According to Dictionary.com, one definition of envy is “a feeling of discontent or covetousness with regard to another’s advantages, success, possessions.” While this perhaps should not be a motivating factor, who among us can really say that we have never been motivated by envy? Perhaps not envy in the traditional sense, but have you ever wondered how or why you work so hard and someone you know who maybe works just as hard, or maybe less, is doing better than you? I suspect if we are honest with ourselves most would admit that, at least privately to themselves. So envy isn’t always bad, and can cause one to engage in self reflection, re-evaluation and cause positive life changes moving forward. Of course, envy, is not always constructive, but when someone is motivated to start their own business instead of playing it safe and collecting a pay check, envy can be an important motivating force. While working for yourself comes with a number of challenges, if you need to take off in the middle of the day, or want to just spend time with family or go to a day game at the ballpark, you have a lot more freedom to do that. Of course, you will likely need to work longer and harder to make up for it, but you have that ability.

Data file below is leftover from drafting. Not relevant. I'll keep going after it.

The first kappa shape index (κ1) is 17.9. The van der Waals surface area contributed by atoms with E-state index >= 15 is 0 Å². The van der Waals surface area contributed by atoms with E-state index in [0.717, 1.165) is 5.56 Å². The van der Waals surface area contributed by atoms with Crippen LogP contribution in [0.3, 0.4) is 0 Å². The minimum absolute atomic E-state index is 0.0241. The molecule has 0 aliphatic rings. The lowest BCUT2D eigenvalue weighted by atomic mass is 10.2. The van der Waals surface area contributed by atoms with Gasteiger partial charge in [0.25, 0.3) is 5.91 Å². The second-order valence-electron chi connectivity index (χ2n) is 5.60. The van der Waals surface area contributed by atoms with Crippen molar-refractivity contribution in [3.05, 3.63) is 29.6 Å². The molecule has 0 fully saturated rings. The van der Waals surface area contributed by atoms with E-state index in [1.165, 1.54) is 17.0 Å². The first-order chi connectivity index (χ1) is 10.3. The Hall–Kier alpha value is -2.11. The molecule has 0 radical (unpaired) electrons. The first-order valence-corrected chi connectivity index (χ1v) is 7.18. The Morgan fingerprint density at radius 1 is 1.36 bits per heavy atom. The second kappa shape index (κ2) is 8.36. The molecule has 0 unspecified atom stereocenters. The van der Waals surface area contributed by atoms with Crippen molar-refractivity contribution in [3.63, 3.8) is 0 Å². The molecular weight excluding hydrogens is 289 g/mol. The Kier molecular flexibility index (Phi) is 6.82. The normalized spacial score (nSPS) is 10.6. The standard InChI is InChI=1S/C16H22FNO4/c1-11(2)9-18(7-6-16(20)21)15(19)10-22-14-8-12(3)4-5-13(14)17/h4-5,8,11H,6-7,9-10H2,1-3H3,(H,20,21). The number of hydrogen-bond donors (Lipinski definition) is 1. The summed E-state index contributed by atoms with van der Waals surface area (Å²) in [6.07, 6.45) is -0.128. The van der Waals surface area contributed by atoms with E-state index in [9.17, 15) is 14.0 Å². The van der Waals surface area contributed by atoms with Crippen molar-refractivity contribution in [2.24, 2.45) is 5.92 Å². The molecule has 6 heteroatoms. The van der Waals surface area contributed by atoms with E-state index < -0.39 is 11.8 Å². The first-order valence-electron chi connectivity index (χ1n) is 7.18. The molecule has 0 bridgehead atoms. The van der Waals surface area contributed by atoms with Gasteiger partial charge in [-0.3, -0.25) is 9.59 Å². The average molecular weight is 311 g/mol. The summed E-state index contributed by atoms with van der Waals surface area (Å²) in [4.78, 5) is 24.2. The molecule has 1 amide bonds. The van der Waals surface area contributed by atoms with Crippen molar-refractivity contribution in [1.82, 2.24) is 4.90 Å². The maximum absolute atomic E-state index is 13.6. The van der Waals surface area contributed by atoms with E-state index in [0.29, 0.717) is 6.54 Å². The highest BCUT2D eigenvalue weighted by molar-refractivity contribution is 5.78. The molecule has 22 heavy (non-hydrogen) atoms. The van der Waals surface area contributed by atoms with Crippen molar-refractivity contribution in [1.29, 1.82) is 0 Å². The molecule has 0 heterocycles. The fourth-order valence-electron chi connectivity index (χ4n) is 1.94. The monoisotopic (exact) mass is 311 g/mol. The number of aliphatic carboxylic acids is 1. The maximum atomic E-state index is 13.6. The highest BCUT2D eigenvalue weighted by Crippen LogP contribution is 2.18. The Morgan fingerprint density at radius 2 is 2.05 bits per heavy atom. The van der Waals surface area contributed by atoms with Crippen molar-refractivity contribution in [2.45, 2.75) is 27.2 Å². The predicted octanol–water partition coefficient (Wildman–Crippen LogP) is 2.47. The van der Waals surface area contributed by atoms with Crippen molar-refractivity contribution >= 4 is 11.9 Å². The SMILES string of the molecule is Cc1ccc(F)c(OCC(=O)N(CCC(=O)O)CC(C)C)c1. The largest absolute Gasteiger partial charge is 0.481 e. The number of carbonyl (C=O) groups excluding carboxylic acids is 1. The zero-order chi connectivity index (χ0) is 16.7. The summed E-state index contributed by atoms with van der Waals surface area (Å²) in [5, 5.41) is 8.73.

On another, perhaps unrelated level, envy is central to innovation. For years, perhaps throughout all modern times, those who sell gadgets, whatever the gadget of the day, rely upon envy as a marketing tool. When Apple comes out with their latest and greatest whatever it is, whether an iPod, iPhone, iMac or iPad (although I hate that name) the best sales force are happy customers who make their friends and family jealous. In the innovation space stoking the fire of keeping up with friends and family, or at least enjoy the pleasantries they have for yourself, is what continually works to push the envelope of innovation forward. Of course, patents that act as roadblocks to copycats, forcing copycats to seek paradigm shifting advancement that would not infringe, also pushes the envelope of innovation forward, but I digress.